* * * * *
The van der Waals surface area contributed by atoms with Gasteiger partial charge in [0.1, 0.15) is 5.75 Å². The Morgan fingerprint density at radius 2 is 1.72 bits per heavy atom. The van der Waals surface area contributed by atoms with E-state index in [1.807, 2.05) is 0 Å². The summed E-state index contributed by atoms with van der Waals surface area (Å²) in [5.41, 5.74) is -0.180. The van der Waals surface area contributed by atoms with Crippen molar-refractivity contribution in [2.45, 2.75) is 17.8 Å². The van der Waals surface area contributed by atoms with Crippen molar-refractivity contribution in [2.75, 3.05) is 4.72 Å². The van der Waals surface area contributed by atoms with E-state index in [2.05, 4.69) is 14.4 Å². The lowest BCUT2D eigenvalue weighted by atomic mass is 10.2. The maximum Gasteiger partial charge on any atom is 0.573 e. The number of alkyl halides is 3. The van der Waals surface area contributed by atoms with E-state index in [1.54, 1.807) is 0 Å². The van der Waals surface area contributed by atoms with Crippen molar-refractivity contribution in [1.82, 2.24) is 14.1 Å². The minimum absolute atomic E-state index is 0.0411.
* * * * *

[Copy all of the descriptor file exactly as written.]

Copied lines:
The van der Waals surface area contributed by atoms with Gasteiger partial charge in [0.1, 0.15) is 5.75 Å². The Morgan fingerprint density at radius 2 is 1.72 bits per heavy atom. The van der Waals surface area contributed by atoms with E-state index in [1.807, 2.05) is 0 Å². The summed E-state index contributed by atoms with van der Waals surface area (Å²) in [5.41, 5.74) is -0.180. The van der Waals surface area contributed by atoms with Crippen molar-refractivity contribution in [2.45, 2.75) is 17.8 Å². The van der Waals surface area contributed by atoms with Crippen molar-refractivity contribution in [2.75, 3.05) is 4.72 Å². The van der Waals surface area contributed by atoms with E-state index in [2.05, 4.69) is 14.4 Å². The lowest BCUT2D eigenvalue weighted by atomic mass is 10.2. The maximum Gasteiger partial charge on any atom is 0.573 e. The number of alkyl halides is 3. The van der Waals surface area contributed by atoms with E-state index in [1.54, 1.807) is 0 Å². The van der Waals surface area contributed by atoms with Crippen molar-refractivity contribution in [1.82, 2.24) is 14.1 Å². The minimum absolute atomic E-state index is 0.0411.